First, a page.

A panel of economists and investors agreed on Thursday that bitcoin was not a successful currency substitute, but admitted that cryptocurrency development was still in its infancy and would have useful applications.
"Bitcoin is a lousy currency - it's not disrupting money or payments," said Jennifer Zhu Scott, principal at Radian Partners, speaking at a debate on the Crypto-Asset Bubble at Davos.
She added, however, that it was a useful investment and that so-called cryptocurrencies were being further developed to offer safe and stable alternatives to money.
Robert J Shiller, professor of economics at Yale University, admitted that bitcoin was a clever idea using incredible technology, but agreed it still lacked stability.
"The introduction of futures trading may help stabilise the assets in the longer term," he conceded.
Cecilia Skingsley, deputy governor at Sweden's Riksbank said that for money to be efficient it had to be a safe store of value - it must have price stability and there must be a majority of people that accept this.
"Bitcoin doesn't meet this criteria as it too volatile - it is an asset, not a currency," she said.
All the panel agreed, however, that the technology that lies behind the cryptocurrencies was an exciting prospect.
Neil Rimer, general partner and co-founder Index Futures, said: "The reason I'm for bitcoin is because I'm an advocate of technology and innovation.
"We're just nine years into this experiment, but it's accomplished some remarkable things."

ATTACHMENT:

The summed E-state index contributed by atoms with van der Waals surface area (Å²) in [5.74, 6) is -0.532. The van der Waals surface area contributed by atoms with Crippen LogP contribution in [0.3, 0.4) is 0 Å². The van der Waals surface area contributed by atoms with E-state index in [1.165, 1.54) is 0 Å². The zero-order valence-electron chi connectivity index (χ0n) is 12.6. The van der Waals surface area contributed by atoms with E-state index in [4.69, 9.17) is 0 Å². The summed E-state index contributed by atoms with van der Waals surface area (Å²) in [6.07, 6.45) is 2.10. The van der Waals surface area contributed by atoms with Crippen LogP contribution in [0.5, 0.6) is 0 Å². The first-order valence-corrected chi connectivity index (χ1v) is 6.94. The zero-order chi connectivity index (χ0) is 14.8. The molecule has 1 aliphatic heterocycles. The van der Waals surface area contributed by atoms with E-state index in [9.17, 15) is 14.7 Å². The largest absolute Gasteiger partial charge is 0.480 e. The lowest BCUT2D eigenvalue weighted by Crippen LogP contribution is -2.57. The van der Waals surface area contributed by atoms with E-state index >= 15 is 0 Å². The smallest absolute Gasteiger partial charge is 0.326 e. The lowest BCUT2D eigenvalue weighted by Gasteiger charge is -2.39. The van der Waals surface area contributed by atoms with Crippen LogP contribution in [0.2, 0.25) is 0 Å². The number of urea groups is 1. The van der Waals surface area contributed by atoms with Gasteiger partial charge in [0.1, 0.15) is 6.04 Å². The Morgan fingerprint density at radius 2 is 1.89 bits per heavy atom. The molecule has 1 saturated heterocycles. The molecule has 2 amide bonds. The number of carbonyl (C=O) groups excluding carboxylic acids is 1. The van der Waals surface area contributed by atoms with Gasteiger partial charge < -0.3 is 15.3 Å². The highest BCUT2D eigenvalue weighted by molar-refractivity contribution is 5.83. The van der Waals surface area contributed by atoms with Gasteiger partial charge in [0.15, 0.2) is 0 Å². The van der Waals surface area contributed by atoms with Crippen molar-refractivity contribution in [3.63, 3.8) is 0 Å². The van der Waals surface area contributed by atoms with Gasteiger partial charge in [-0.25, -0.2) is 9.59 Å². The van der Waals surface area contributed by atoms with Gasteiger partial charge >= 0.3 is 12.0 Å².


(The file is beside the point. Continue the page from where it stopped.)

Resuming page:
Shiller agreed: "Bitcoin is a really clever idea with incredible technology - but while the currency has gone viral, it's not stable - the more interesting proposition is in blockchain, which will have other applications and real value."
Commenting on the recent crackdowns on cryptocurrency exchanges in China and South Korea, most of the panel agreed that further regulation of bitcoin and its rivals appeared likely.
Rimer said: "It needs to be regulated like any mainstream asset needs to be regulated.
"All fintech innovations have done things that extend past current regulatory reach, but they work in concert with the regulators to find solutions rather than just introduce bans."
Skingsley added: "If you see it as an asset, there are already certain regulations in place. If you're using it for illegal activities there are laws in place to contravene this."
But is it a bubble?
There were few who thought the vast array of crypto-assets currently available would survive longer than a couple of years, but most thought bitcoin and its larger rivals would persist.
"Currencies have collapsed many times," said Rimer, adding that they bounce back.
"Sure bitcoin is volatile and its uses are limited, but we're only nine years in and it's still largely trusted."
Shiller added: "The enthusiasm I see is more speculative than investment led and to that extent it is a bubble."
But none of the panel were concerned that a bubble in cryptocurrencies had the potential to spark a financial crisis.
Scott remained the most vocal advocate of bitcoin on the panel. "I want some of my investments to have zero correlation to currency markets and crypto-assets are very good for this reason."